You may have noticed a few years ago that brands got some personality. Wordpress greets you with a hearty “Howdy” instead of a staid “hello.” All of a sudden, marketing newsletters greet you like your best friend.
In recent years, there’s a growing trend in marketing to humanize your brand. Businesses are trying to “Alexify” their brand voice. Sure, you could ask Google, but Alexa has so much more panache! Plus she can sing…
As you think about how to “market” your church to the world, take a look at how you sound to your first-time visitors. Look at your website. Does the copy read like it was written by a person or by a robot? Is it inspiring or informative? This is where culture comes in.
As Christians, we have a collective culture in Christ. We have shared values, such as service, humility, selflessness, generosity and joy. We have shared actions, such as discipleship, feeding the hungry, funding the missionary and telling others about Jesus. But each church feels a little different, right?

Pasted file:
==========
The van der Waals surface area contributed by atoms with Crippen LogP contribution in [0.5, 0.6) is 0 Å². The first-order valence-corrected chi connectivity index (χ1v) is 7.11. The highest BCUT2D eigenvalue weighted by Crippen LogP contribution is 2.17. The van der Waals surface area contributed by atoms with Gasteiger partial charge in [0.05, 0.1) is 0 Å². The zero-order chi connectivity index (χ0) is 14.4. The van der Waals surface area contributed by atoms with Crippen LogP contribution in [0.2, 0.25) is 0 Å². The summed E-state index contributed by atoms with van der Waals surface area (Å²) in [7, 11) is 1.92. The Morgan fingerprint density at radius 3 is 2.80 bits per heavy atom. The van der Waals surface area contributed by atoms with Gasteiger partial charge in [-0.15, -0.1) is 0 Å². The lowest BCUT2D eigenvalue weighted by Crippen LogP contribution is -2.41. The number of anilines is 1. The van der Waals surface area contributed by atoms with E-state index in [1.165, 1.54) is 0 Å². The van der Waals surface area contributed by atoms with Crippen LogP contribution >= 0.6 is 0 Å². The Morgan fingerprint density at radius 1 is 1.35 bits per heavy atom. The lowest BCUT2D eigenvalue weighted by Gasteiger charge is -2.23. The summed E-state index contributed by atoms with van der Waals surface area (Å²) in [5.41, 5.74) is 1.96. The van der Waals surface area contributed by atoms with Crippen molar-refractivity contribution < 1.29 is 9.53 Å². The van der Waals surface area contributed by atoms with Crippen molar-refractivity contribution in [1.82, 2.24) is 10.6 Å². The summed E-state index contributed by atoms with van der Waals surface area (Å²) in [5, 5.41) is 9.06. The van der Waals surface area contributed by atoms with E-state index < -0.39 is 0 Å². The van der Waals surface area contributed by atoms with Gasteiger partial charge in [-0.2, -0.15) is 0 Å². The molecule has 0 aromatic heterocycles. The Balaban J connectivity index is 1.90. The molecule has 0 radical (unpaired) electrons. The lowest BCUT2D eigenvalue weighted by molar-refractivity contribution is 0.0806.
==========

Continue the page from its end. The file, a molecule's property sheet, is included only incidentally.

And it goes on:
Beyond the obvious differences between Baptists and Pentecostals (yes, we’ve seen the memes…) each church has a culture which is constantly created by the pastor and his lead staff. It trickles down to the congregation and invites (or repels) visitors.
Unfortunately, we have all encountered churches with less-than-stellar cultures. We have also encountered warm, welcoming churches. Most churches are aiming to be the latter.
How to create culture is another subject for another day, however, one thing is certain: Your church has a culture. People should encounter your culture as they visit your website and start learning about your church. If you are a welcoming, fun-loving church, but the information on your Facebook page sounds like it was written by Siri, they won’t know that.
At Share, we have marketing and branding freelancers who can help you clarify your church’s voice and communicate the flavor of your church to the outside world. We have graphic designers, video editors and social media managers to help you get the word out once you have your brand voice. Terms like “brand voice” and “marketing” may not sound very churchy, but they make a world of difference.